Grand Hyatt Roppongi Hills
The biggest draw of the Grand Hyatt is its location. Roppongi Hills is nestled between the districts of Tsukiji (home to the biggest fish market in the world, and an absolute must-see for visitors at the jet-lag-friendly hour of 5 a.m. when the market comes alive), and Shibuya which—aside from being arguably the busiest intersection on the globe—has a ton of great late-night bars. The hotel is a soaring glass tower with 387 rooms and suites. Despite its size, the subtle Japanese furnishings—plenty of mahogany, neutral fabrics, and zero clutter—give the rooms and communal spaces a warm, welcoming feel. The ten on-site restaurants and bars span Japanese, Chinese, and French cuisine, and are as popular with locals as they are with tourists, creating a familial, convivial atmosphere we all crave when far from home. Falling onto thick mattresses clad in the softest Frette sheets is pure bliss after a long day of sightseeing, sushi-eating, and shopping (Roppongi is heaving with stores and art galleries). For those adventuring with kids, the indoor pool is a godsend, and the mini kimono-style robes you receive on arrival always go down a storm…
Niwa No Yu
Talented landscape architect Kenzo Kosugi designed the lush and meticulously kept Japanese garden that this beautiful onsen is built into. Luxuriating surrounded by the greenery and prettily placed rocks is indeed heaven. There are male and female soaking pools and a central pool for all genders, as well as saunas and outdoor hot tubs. You have to be at least of thirteen years old at this spot, so the vibe is more serene than at some of the larger onsens, where children have free rein.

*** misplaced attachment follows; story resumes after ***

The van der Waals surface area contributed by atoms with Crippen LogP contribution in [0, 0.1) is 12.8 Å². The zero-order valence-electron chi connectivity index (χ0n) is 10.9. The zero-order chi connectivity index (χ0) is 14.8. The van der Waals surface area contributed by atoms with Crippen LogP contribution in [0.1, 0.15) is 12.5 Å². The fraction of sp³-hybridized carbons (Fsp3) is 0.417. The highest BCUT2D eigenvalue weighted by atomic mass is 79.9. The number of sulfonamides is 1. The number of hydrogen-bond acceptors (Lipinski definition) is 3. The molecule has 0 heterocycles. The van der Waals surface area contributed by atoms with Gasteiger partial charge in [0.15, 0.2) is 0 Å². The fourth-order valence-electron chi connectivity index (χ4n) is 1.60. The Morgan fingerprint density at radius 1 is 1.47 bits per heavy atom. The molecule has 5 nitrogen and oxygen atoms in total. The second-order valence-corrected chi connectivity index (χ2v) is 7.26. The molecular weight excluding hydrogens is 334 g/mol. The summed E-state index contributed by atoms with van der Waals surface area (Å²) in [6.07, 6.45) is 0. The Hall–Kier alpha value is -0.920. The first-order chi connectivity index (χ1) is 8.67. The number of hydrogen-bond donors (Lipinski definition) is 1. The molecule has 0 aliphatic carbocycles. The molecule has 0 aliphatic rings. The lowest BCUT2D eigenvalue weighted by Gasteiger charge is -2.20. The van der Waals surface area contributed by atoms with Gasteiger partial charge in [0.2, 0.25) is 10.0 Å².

2-2-15, Minami Aoyama
The friendly master Shingo Takahashi apprenticed for Sushi Sho chef Keiji Nakazawa before opening his own place behind this discreet sliding bamboo door on a small street near Aoyama Park. It’s omakase only here—and it does not disappoint. From fresh-as-possible cuts of familiar fish to creamy baby shrimp and sweet uni to the intense flavor of in-season horse mackerel and sea eel. There are also offerings you rarely see, like caviar seaweed to start (the seaweed has little bubbles on the outside that pop when you crunch down), raw eggplant (ever so slightly pickled, though you can’t really tell), and so much more. Takahashi kindly requests no snaps inside the small, pale, minimal space so that you can focus and enjoy your meal. Image courtesy of Tabelog.com.
The Spa at Mandarin Oriental, Tokyo
2-1-1, Nihonbashi Muromachi
The hotel's clean lines and glossy flourishes extend to the gorgeous spa. With male and female bathing pools, an amethyst crystal steam room, a sauna with a million-dollar Tokyo view, and treatments that verge on out-of-body incredible, this place is supremely pampering. Every session starts with a soothing foot-bath ritual and a consultation. The Oriental Harmony treatment is over-the-top, with two therapists working together to sooth, replenish, and balance skin with a body scrub and a stimulating massage. There are only four treatment rooms here, which means you should book your session well in advance-and also that the vibe is beautifully intimate.